Was Hanssen a Spy for the Right Wing, Too?
          by Joe Conason

          Should the national media ever manage to transcend the current
          preoccupation with the personal affairs of a certain Congressman,
          perhaps the time will come when attention turns again to an equally
          intriguing topic: the twisted politics of confessed F.B.I. traitor Robert P.Hanssen.

          Emerging almost unnoticed in recent weeks were three strange but significant
          stories about the Hanssen case. What they suggest—along with other information
          unearthed previously about the longtime Soviet spy—is that he may have simultaneously
          functioned as a right-wing operative at the highest level of American law enforcement.
          If that sounds outlandish, consider the evidence.

          The question of Mr. Hanssen’s political affiliations first arose
          following his arrest, when it became clear that his treason had been motivated by
          money rather than ideology. He was no leftist but instead, as Newsweek reported in
          early March, a devout member of the secret, controversial and ultraconservative
          Catholic lay order known as Opus Dei. Liberal Catholics have frequently accused
          Opus Dei, which answers directly to the Vatican, of pursuing secular political
          influence and quashing modern reforms in the Church.

          Now it appears that Mr. Hanssen once held a key bureaucratic position from which
          he may have promoted these objectives. On July 29, the Los Angeles Times
          published a lengthy investigation of his role as a top F.B.I. overseer of domestic
          counterintelligence operations. From documents obtained through the Freedom of
          Information Act, many of which bear his handwritten initials, the Times discovered
          that Mr. Hanssen spent several years directing the bureau’s notorious Reagan-era
          probes of American liberal and peace organizations. Such groups were deemed
          inimical to the objectives of the conservatives then in power, who tended to regard
          dissent over the nuclear-arms race and war in Central America as Soviet-influenced
          and subversive.

          According to the paper, those redacted files refer repeatedly to the bureau’s Soviet
          Analytical Unit, where Mr. Hanssen served as deputy chief. Among the unit’s responsibilities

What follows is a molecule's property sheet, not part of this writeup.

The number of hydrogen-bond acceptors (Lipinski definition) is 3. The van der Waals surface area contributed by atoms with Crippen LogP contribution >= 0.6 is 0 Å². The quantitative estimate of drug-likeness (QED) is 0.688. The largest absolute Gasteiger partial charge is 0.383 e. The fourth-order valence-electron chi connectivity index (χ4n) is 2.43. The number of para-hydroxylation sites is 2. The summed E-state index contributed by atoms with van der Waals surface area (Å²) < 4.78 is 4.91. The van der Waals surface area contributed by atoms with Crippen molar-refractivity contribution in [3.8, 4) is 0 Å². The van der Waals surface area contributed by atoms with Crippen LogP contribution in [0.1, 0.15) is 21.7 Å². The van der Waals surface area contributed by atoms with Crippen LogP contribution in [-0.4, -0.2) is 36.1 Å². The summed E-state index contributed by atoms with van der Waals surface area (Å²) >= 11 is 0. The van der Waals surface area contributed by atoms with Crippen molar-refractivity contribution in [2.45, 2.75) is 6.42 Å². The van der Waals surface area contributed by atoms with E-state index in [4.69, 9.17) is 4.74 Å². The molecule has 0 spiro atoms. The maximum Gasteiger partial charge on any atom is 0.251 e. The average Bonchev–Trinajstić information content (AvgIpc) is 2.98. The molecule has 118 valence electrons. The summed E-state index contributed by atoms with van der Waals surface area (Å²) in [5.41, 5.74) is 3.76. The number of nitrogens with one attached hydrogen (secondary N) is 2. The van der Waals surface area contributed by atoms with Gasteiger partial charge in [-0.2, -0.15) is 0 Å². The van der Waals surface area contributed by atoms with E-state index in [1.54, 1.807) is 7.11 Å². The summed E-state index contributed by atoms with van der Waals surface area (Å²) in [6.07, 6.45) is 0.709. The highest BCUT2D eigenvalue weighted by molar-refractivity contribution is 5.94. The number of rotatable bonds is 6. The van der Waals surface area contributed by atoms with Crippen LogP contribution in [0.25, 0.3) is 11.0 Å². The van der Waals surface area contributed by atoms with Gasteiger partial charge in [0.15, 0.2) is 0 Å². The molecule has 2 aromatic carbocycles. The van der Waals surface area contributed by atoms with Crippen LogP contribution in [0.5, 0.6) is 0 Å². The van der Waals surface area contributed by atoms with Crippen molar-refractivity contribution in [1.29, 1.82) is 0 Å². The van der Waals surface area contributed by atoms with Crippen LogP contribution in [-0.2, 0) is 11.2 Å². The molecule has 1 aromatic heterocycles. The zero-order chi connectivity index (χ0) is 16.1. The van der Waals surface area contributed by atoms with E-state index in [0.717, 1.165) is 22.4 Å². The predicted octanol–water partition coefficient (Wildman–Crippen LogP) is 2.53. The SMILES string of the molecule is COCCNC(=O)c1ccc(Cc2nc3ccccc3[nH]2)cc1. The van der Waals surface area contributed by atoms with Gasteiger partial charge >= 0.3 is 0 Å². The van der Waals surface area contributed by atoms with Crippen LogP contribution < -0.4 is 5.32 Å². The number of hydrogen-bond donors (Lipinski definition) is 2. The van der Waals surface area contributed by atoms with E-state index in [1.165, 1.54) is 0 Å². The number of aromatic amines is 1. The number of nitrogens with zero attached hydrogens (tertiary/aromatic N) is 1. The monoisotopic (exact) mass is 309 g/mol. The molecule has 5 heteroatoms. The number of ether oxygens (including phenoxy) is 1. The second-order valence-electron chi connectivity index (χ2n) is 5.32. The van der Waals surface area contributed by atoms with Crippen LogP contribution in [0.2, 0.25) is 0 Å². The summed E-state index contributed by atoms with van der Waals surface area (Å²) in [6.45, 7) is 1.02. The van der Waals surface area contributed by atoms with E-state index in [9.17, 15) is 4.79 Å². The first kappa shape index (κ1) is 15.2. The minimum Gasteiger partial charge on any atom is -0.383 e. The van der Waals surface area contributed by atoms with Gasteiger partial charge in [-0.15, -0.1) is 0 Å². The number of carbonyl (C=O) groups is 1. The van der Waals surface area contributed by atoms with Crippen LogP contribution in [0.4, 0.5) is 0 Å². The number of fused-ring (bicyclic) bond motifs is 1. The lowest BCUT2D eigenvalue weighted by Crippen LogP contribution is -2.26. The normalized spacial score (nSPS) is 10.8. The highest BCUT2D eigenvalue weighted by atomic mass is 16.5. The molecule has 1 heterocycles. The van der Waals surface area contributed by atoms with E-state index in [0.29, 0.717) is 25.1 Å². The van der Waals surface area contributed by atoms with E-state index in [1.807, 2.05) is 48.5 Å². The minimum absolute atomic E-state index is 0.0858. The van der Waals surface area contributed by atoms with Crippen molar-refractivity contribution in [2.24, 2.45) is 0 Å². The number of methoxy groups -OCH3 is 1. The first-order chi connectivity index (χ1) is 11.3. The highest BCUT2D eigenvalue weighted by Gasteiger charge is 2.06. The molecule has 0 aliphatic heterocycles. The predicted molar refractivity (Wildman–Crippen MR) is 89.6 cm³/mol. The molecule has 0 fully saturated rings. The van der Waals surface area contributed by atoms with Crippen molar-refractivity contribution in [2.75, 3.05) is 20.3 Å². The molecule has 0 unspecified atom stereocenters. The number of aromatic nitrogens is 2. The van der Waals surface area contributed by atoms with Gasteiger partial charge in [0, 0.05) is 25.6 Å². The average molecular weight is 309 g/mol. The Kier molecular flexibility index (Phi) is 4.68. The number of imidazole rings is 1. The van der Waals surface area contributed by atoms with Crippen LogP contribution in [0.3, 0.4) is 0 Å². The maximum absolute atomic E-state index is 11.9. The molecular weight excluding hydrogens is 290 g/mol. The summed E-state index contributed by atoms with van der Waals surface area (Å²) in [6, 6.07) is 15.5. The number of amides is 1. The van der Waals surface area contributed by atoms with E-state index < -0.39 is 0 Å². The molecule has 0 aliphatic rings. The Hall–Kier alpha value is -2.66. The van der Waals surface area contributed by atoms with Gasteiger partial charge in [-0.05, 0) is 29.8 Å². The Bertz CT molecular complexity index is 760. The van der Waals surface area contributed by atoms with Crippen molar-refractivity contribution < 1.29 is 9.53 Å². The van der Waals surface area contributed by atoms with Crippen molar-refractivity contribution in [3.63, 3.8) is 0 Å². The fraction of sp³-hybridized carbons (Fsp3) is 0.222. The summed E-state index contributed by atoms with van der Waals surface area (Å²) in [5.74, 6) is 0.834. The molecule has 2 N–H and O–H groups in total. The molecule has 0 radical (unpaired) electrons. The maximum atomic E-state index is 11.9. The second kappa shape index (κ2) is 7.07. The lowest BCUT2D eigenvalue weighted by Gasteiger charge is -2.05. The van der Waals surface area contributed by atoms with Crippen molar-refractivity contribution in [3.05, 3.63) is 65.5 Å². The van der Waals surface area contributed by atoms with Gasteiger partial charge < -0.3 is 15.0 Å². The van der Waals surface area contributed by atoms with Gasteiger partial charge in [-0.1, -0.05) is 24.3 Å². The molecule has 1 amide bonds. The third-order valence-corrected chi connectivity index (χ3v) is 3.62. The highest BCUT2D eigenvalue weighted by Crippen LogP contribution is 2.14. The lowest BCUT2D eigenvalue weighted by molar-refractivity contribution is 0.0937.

was “to digest raw intelligence reports regarding alleged subversion.” Its analysis would then
          be provided to “the White House, Congress, and occasionally, the public.”

          As later Congressional investigations would show, what this often meant in practice
          was the harassment and sometimes the smearing of Americans engaged in lawful
          political activity. Among the many groups under surveillance by the F.B.I. in those
          days were the Gray Panthers, nuclear-freeze advocates associated with SANE—and
          the left-leaning Catholic adversaries of Opus Dei who opposed the American-backed
          repression in Central America.

          What the L.A. Times story doesn’t explore is how the raw intelligence data reviewed
          by Mr. Hanssen may have been misused—and whether he was ever in direct
          contact with anyone at the White House, in Congress or in the news media
          regarding alleged liberal subversion.

          That certainly seems possible in light of another revelation, under the venerable
          byline of Robert Novak. The conservative columnist admitted on July 12 that Mr.
          Hanssen had served as his main source for a 1997 column attacking Janet Reno,
          then the U.S. Attorney General, for supposedly covering up 1996 campaign-finance
          scandals. Although Mr. Novak still believes that the information offered by Mr.
          Hanssen was valid, even he cannot help wondering whether Mr. Hanssen was
          “merely using me to undermine Reno.” (Adding another dimension to this curious
          confession is Mr. Novak’s reportedly close relationship with a prominent
          Washington cleric who works in Opus Dei’s offices near the White House.)

          Apparently Mr. Hanssen would have been eager to use Mr. Novak against the
          Clinton administration, if a June 16 cover story published by Insight magazine is to
          be believed. The author, Paul Rodriguez, obtained numerous e-mails allegedly
          written by the spy in recent years, some of which include venomous invective
          against President Clinton and his appointees. The messages are full of speculation
          about subjects ranging from Mr. Clinton’s personal behavior to the Elián González
          and China fund-raising affairs. One of the Hanssen e-mails concludes sardonically,
          “I guess from this you can determine that I am not a big fan of Clinton.” The article
          omits the names of the recipients of those messages. Perhaps the magazine was
          protecting the privacy of innocent persons—or its own sources. It ought to be
          noted, however, that Insight is a conservative publication, put out by the same
          outfit that publishes the Washington Times.

          All these stories, taken together, are merely pieces of a much larger jigsaw puzzle
          that may or may not ever be completed in public view. There is considerable irony,
          of course, in the news that a confessed Soviet agent was responsible for spying on
          innocent American citizens in the name of patriotic vigilance. But Mr. Hanssen, who
          avoided the death penalty by agreeing to reveal everything he knows and did, may
          have some truly troubling stories to tell about the American side of his double life.

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